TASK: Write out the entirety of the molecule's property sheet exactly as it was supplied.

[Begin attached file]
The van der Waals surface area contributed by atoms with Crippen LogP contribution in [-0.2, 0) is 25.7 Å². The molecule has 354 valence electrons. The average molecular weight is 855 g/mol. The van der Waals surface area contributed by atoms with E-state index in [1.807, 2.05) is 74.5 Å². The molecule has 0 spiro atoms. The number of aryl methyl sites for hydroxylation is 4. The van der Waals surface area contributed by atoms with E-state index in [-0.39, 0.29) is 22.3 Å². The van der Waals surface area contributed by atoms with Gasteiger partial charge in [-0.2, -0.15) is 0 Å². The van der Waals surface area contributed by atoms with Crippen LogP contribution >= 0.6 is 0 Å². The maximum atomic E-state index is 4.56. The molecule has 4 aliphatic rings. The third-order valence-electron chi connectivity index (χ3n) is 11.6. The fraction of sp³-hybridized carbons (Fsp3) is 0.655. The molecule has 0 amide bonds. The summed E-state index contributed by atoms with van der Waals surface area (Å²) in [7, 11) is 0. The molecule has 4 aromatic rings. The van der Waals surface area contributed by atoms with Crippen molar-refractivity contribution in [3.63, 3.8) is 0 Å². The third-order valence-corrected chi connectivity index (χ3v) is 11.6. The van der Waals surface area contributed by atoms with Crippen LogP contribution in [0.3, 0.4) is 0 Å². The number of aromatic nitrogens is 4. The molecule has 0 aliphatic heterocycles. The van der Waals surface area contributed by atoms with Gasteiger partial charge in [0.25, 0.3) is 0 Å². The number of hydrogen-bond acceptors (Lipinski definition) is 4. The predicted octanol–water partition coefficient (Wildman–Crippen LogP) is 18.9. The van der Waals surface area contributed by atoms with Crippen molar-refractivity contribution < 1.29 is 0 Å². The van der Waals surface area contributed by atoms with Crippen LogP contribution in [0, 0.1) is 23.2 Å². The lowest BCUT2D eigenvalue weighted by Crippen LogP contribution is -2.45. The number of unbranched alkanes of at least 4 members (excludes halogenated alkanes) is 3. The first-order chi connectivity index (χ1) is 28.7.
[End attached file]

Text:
The van der Waals surface area contributed by atoms with Crippen LogP contribution in [-0.2, 0) is 25.7 Å². The molecule has 354 valence electrons. The average molecular weight is 855 g/mol. The van der Waals surface area contributed by atoms with E-state index in [1.807, 2.05) is 74.5 Å². The molecule has 0 spiro atoms. The number of aryl methyl sites for hydroxylation is 4. The van der Waals surface area contributed by atoms with E-state index in [-0.39, 0.29) is 22.3 Å². The van der Waals surface area contributed by atoms with Gasteiger partial charge in [-0.2, -0.15) is 0 Å². The van der Waals surface area contributed by atoms with Crippen LogP contribution >= 0.6 is 0 Å². The maximum atomic E-state index is 4.56. The molecule has 4 aliphatic rings. The third-order valence-electron chi connectivity index (χ3n) is 11.6. The fraction of sp³-hybridized carbons (Fsp3) is 0.655. The molecule has 0 amide bonds. The summed E-state index contributed by atoms with van der Waals surface area (Å²) in [7, 11) is 0. The molecule has 4 aromatic rings. The van der Waals surface area contributed by atoms with Crippen molar-refractivity contribution in [3.63, 3.8) is 0 Å². The third-order valence-corrected chi connectivity index (χ3v) is 11.6. The van der Waals surface area contributed by atoms with Crippen LogP contribution in [0.3, 0.4) is 0 Å². The number of aromatic nitrogens is 4. The molecule has 0 aliphatic heterocycles. The van der Waals surface area contributed by atoms with Gasteiger partial charge in [0.25, 0.3) is 0 Å². The number of hydrogen-bond acceptors (Lipinski definition) is 4. The predicted octanol–water partition coefficient (Wildman–Crippen LogP) is 18.9. The van der Waals surface area contributed by atoms with Crippen molar-refractivity contribution < 1.29 is 0 Å². The van der Waals surface area contributed by atoms with Crippen LogP contribution in [0, 0.1) is 23.2 Å². The lowest BCUT2D eigenvalue weighted by Crippen LogP contribution is -2.45. The number of unbranched alkanes of at least 4 members (excludes halogenated alkanes) is 3. The first-order chi connectivity index (χ1) is 28.7.